As temperatures soar, you might be tempted to jump into Lake Michigan.
But with Chicago beaches closed to prevent the spread of COVID-19, water safety advocates say there’s an increased risk of drowning.
So far this year, at least 21 people have drowned in Lake Michigan – including six in the Chicago area, according to the Great Lakes Surf Rescue Project, which tracks drownings.
On Sunday night, a 28-year-old man was pulled out of the water at Diversey Harbor in critical condition, the Chicago Tribune reported.
“This year with the beaches closed, we see that people are more congregated in areas that are less safe to swim,” said Halle Quezada, the founder of the Chicago Alliance for Waterfront Safety (CAWS). “So people are going to places where they’re not familiar with the water or with the risks.”
Instead of entering the water through beaches, people are entering via cement walls, like those near Diversey Harbor, or rocks, like those at Promontory Point, where there aren’t any lifeguards. Or they’re going to the beaches before or after lifeguards are on duty.
“They’re actually swimming at a more dangerous spot,” said Dave Benjamin, executive director of the Great Lakes Surf Rescue Project. “You’re going to have drop-offs. You’re gonna have dangerous currents. You’re gonna have the waves rebounding of the pier. Even if it’s a small 1- or 2-foot wave you’re going to have a washing machine.”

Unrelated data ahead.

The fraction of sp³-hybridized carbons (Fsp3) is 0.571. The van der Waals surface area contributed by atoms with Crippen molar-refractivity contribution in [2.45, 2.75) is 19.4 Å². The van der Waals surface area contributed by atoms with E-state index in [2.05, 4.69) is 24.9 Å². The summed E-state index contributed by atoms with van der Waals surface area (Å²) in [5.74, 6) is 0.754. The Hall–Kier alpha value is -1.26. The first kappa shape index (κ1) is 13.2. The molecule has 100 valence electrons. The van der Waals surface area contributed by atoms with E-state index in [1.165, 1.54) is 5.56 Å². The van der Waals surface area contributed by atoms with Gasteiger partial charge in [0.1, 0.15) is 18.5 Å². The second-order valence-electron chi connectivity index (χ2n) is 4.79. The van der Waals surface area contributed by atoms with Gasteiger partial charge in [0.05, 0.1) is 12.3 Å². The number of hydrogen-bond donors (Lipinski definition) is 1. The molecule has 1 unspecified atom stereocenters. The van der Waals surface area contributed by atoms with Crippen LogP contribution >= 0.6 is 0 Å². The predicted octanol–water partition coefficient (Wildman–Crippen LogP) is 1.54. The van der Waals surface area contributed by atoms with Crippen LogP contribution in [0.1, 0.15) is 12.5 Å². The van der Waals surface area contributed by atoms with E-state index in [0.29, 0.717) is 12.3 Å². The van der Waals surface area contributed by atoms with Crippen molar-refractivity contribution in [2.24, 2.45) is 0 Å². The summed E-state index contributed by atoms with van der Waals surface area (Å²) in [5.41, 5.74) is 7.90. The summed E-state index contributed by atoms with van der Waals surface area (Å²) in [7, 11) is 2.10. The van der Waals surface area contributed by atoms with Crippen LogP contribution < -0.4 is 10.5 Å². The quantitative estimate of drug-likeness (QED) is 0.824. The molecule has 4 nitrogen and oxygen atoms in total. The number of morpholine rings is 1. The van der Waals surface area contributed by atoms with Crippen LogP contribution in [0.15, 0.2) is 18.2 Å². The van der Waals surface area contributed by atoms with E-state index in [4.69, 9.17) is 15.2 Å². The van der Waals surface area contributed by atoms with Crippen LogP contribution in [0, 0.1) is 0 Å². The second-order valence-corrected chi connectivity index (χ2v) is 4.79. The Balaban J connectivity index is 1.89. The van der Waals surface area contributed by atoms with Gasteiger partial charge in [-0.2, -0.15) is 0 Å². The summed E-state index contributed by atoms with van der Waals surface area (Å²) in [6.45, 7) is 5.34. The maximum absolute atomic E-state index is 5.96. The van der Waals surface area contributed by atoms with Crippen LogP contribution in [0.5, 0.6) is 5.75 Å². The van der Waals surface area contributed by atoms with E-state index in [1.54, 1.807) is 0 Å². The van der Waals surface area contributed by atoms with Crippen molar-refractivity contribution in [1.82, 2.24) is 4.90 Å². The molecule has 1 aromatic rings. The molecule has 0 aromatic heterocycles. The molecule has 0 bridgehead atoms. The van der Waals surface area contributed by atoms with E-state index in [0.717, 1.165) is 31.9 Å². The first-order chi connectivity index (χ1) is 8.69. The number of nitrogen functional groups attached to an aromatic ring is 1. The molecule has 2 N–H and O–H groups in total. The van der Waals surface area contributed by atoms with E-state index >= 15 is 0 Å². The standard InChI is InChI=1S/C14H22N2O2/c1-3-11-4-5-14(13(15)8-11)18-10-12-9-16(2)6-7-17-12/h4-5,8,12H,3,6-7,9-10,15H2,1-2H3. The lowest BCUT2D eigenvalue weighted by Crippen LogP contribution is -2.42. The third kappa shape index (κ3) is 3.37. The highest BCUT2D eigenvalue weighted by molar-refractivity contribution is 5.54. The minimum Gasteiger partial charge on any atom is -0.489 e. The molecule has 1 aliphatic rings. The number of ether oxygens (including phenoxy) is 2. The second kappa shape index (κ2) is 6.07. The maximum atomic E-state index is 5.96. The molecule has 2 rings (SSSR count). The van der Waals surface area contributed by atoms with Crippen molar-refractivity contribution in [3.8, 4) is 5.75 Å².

Earlier this summer, there were no lifeguards at the closed beaches, though many of the “social distancing ambassadors” along lakefront are lifeguards. In early July, CAWS sent a letter to Mayor Lori Lightfoot asking that the lifeguards work at the closed beaches, just as they would on red flag days, when conditions are to hazardous for swimming. The city has since complied.
“We do have some people on the beach, but even if there’s lifeguards there, the lake is dangerous,” Lightfoot said earlier this month in a press conference. “The lake levels are up at historic levels.”
Quezada said the lifeguards aren’t fully equipped.
“While the lifeguards are now on the beaches they are not with their full equipment, they’re not prepared to make a rescue safely should there be an emergency,” Quezada said.
Lightfoot said she doesn’t expect beaches to be reopened anytime soon.
“It’s not just about being outside which is, in some ways, safer, but it’s about congregation,” Lightfoot said earlier this month. “We open up the beaches, people are gonna flock to the beaches. (It’s) much harder to impose social distancing and really emphasize decompression of those kinds of spaces.”
An alternative to keeping all of the beaches open is to just open a few, Benjamin said.
“Maybe North Avenue Beach, which has a high probability of people overrunning the beach, but some of the neighborhood beaches could safely be opened because there’s reduced parking there, reduced access unless you live in the area,” he said.